When I first learned about balanced pathogenicity back in the 1980s, it made me feel good about the world. This is the process in which germs evolve into milder forms over time. Natural selection favors the milder strains of germs because they can spread more readily. Any germ that kills its host is at a disadvantage. There are many examples in which diseases used to be very virulent, but today they are milder even without vaccination or medication. Examples include smallpox, which in Europe and North America evolved into a mild disease; leprosy, which today is a slow skin disease but used to kill people quickly. There are even diseases such as the “sweating sickness” that had major outbreaks in Europe in past centuries but appears to have evolved itself out of existence (it persists only in very mild forms): there are no diseases today that have exactly those symptoms. Balanced pathogenicity was part of the balance of nature in a blessed world.
Or so I thought. That’s what I wanted to believe.
Then I started learning about the exceptions. Waterborne diseases such as cholera do not evolve into milder forms. Insect-borne diseases may evolve into even worse forms. So I had to change what I taught and wrote: balanced pathogenicity applies to diseases that spread to a new host by close proximity to the victim. My main example was ebola, which, I thought, will evolve into a milder form since the worst forms of it keep healthy people from coming in close proximity to the victims.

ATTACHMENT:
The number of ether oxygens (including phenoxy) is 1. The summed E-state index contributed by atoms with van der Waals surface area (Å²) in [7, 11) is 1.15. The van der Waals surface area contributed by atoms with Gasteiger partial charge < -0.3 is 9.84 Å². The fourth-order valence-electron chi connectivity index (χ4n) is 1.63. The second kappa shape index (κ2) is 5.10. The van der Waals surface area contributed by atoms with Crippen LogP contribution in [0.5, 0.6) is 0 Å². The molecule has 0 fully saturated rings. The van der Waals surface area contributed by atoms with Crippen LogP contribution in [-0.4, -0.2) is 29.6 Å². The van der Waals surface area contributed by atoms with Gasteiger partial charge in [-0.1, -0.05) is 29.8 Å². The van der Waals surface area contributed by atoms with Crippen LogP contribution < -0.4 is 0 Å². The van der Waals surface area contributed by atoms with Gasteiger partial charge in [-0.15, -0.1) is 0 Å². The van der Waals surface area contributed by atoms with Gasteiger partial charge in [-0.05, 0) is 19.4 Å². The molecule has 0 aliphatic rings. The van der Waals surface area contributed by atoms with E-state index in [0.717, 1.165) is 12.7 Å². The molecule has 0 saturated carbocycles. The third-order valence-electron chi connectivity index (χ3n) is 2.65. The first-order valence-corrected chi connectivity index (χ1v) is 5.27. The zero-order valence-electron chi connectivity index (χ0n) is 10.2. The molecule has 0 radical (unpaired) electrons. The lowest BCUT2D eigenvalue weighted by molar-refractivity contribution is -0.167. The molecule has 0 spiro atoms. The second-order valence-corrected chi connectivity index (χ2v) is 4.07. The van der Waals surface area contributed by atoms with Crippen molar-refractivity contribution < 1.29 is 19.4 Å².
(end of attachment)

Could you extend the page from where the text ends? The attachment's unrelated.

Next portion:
But it turns out that even ebola can evolve into a worse form, as explained in this article by Carl Zimmer. I suppose that this evolution of worse forms of ebola is a temporary reversal of the overall trend of balanced pathogenicity. But I am now having to make so many “exceptions to the rule” that I am beginning to wonder how much of a pattern balanced pathogenicity really is.
My original feeling about balanced pathogenicity came about because I wanted to believe that there was a fundamental goodness to the world. Bad things happen, but within them is the seed of a better world. This was partly because I got my optimism from the same source that I got my original information: Rene Dubos. I learned about balanced pathogenicity by reading his Man Adapting and Celebrations of Life. He was a scientist and informal philosopher in the same mold as Lewis Thomas. A great thinker. But his “gospel” was that evolution ultimately produces a better world. I wanted very badly to believe that evolution was a good process that God incorporated into a good world. But the world in which evolution works for the Greater Good is more of a Shangri-La than a real world.
Balanced pathogenicity happens, except when it doesn’t. Evolution makes the world better, except when it doesn’t. Creationists look for scientific reasons to believe God is good. Theistic evolutionists look for scientific reasons to believe that evolution produces goodness that God intended. In this particular sense, I am not sure that theistic evolution is much of an improvement over creationism.